Williams co-wrote and produced the Robin Thicke hit that is allegedly similar to Gaye's 'Got To Give It Up'

Pharrell Williams has dismissed suggestions that ‘Blurred Lines’, the Number One hit he co-wrote and produced for Robin Thicke, is a Marvin Gaye rip-off.

Last month (August) it was reported that Thicke’s legal team offered Marvin Gaye‘s estate a six-figure sum in order to nip a potential copyright dispute in the bud. Thicke’s offer apparently came after Gaye’s three children accused ‘Blurred Lines’ of plagiarising ‘Got To Give It Up’, a 1977 single by the late soul singer. However, the Gaye family are said to have turned down Thicke’s offer.

On August 15, reportedly after the six-figure sum was rejected, Thicke and the co-writers of ‘Blurred Lines’, Williams and Clifford Harris Jr, filed a lawsuit to protect their hugely lucrative composition, requesting a ruling that ‘Blurred Lines’ does not plagiarise ‘Got To Give It Up’ and another track, ‘Sexy Ways’ by Funkadelic.

Now Williams has spoken about the alleged similarity between ‘Blurred Lines’ and ‘Got To Give It Up’ for the first time. “If you read music, all you have to do is read the sheet music. It’s completely different,” he told the Associated Press. Continuing, Williams said Gaye “is the king of all kings, so let’s be clear about that. And we take our hats off to him. But anybody that plays music and reads music, just simply go to the piano and play the two. One’s minor and one’s major. And not even in the same key.”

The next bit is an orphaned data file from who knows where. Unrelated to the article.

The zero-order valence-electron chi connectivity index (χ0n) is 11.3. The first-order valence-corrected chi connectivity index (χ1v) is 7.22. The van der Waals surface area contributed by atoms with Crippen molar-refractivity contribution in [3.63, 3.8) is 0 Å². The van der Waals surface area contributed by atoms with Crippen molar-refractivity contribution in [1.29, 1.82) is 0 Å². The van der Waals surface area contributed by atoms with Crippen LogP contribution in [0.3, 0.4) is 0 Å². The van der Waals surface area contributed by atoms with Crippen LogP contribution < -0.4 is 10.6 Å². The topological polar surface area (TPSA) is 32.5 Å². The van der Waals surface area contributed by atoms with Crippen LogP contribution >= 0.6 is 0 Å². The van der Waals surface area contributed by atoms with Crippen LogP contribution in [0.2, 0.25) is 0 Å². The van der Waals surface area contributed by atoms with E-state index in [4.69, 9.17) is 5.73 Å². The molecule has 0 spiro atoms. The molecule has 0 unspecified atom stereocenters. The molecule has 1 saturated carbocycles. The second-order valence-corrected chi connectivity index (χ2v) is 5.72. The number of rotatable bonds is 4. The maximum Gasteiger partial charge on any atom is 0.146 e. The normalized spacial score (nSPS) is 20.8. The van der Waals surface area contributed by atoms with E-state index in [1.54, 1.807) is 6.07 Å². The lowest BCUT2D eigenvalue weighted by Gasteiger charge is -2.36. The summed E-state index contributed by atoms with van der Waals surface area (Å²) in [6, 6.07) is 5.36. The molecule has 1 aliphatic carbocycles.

Williams also re-iterated his respect for the late soul singer by saying: “I’m a huge fan of Marvin Gaye. He is a genius. He is the patriarch.”

Meanwhile, ‘Blurred Lines’ has recently been banned from student buildings at the University of Edinburgh because it allegedly “promotes an unhealthy attitude towards sex and consent”. The controversial track, which features the lyric “I’ll give you something big enough to tear your ass in two”, has been branded sexist by critics, with allegations that it promotes non-consensual sex with the chorus “I hate these blurred lines”.